By Enyichukwu Enemanna
Authorities in Senegal have said the conviction of political opponent Ousmane Sonko in what was tagged moral corruption scandal is “final”, making him ineligible to contest for presidential election in the country in 2024.
Sonko, the presidential candidate of the now dissolved PASTEF party has faced series of legal battles since 2021, which he said were being orchestrated by the President Macky Sall-led government to keep him out of politics.
He was found guilty on June 1 of “morally corrupting” a young woman and sentenced in absentia to two years in prison.
This sparked clashes between Sonko’s supporters and security forces, leaving at least 16 dead.
He was also arrested in July for allegedly fomenting insurrection, criminal association in connection with a terrorist enterprise and undermining state security over incidents dating back to 2021.
Sonko’s lawyers argue that his arrest on the new allegations cancelled out his conviction in the case where he was said to have morally corrupt a lady at a beauty shop, because the trial was in absentia.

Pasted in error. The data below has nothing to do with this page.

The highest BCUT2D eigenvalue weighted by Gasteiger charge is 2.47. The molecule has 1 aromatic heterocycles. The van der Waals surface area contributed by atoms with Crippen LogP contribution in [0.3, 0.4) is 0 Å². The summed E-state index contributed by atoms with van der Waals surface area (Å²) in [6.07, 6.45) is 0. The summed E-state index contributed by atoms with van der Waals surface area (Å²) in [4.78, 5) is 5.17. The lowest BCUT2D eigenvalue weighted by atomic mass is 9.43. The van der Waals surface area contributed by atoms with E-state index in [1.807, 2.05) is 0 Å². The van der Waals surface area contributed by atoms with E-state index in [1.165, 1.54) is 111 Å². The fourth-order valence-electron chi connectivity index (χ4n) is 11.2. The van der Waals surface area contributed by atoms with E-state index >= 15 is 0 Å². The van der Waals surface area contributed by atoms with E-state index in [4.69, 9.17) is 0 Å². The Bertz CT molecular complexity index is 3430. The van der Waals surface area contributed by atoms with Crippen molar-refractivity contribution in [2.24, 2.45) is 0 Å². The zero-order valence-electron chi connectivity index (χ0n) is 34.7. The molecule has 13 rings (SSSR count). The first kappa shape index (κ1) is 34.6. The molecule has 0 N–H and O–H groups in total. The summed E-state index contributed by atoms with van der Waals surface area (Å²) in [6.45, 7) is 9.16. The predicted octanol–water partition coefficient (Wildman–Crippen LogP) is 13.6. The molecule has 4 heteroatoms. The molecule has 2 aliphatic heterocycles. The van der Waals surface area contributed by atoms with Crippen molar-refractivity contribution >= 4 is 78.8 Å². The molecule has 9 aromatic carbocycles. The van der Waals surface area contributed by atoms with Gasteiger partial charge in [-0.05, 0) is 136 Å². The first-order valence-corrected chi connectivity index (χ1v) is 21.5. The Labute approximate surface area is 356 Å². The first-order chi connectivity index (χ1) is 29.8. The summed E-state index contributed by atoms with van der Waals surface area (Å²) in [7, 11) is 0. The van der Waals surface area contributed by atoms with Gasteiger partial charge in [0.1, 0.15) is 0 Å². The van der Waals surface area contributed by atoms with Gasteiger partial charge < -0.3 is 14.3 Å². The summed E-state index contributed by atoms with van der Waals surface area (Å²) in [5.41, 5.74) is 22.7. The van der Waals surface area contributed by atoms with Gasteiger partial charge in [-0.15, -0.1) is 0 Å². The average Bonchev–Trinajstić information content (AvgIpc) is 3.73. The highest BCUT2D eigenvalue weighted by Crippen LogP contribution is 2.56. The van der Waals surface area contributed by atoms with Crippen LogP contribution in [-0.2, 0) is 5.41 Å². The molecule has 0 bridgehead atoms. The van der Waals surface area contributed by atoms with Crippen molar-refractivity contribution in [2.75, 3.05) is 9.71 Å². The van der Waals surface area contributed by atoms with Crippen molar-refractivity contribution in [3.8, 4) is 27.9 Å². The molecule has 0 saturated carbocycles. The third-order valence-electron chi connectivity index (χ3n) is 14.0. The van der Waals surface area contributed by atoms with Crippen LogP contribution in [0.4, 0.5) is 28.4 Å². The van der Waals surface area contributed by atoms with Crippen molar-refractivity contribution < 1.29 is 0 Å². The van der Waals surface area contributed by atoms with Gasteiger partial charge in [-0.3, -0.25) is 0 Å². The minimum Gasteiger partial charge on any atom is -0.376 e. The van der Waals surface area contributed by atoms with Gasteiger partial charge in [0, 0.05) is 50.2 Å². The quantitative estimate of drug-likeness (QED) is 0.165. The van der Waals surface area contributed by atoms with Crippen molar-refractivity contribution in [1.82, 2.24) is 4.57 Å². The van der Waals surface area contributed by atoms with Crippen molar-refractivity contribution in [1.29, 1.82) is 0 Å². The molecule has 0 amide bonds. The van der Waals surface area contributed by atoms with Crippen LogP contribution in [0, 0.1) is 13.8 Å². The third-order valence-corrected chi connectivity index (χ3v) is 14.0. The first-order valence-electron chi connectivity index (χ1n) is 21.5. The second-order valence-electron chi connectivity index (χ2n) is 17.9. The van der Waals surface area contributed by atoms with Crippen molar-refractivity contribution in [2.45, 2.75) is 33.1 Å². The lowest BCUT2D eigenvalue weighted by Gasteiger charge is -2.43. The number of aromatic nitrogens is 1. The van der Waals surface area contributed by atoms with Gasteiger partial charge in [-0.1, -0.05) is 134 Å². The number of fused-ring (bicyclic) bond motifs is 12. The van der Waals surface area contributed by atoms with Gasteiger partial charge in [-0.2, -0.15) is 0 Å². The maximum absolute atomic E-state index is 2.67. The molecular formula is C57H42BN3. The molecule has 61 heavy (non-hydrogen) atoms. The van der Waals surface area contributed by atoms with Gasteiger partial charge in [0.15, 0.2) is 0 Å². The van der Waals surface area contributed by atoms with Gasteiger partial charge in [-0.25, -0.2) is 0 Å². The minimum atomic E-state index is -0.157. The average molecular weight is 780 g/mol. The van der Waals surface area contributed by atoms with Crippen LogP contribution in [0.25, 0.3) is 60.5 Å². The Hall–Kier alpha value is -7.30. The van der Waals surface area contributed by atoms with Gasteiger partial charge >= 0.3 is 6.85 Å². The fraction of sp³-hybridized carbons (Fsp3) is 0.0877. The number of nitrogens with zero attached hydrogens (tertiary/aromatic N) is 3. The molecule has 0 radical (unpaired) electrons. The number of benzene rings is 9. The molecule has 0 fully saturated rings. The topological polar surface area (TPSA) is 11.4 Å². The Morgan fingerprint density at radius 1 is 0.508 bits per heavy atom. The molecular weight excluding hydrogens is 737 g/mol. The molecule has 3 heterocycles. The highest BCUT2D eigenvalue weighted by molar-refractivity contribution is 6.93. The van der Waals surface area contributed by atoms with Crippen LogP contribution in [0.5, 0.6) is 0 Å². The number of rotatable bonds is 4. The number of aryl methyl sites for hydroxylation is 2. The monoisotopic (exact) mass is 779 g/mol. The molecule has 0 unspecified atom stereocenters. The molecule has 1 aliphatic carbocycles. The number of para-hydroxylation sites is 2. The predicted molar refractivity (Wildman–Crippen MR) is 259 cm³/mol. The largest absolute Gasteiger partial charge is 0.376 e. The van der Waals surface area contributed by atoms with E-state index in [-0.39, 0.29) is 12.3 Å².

According to Senegal’s penal code, if defendants who are tried in absentia are arrested within a certain limitation period, any conviction is automatically annulled unless they expressly agree to the sentence within 10 days.
In an interview published online on Wednesday by the magazine Jeune Afrique, Justice Minister Ismaila Madior Fall said Sonko was arrested last month “in the context of another case” and that the rule did not apply.
“Why didn’t he turn himself in if he wanted his conviction in absentia to be quashed?” he said.
“Meanwhile, this has become final.”
Sonko was blocked in his home by security forces at the time of the sentencing but was not jailed following the handing down of the prison term.
“There is no cabal intended to oust a presidential candidate”, Fall added in the interview.
Sonko went on hunger strike on July 30 and was hospitalised on August 6.
Authorities have dissolved his political party and arrested hundreds of his supporters and party members, attracting criticism from human rights defenders.
The minister said that about 500 supporters of Sonko had been detained in connection with this year’s unrest.
“Those who are behind bars have damaged shops or banks, attacked gendarmerie brigades or even set fire to town halls,” he said.
“There are no political prisoners in Senegal.”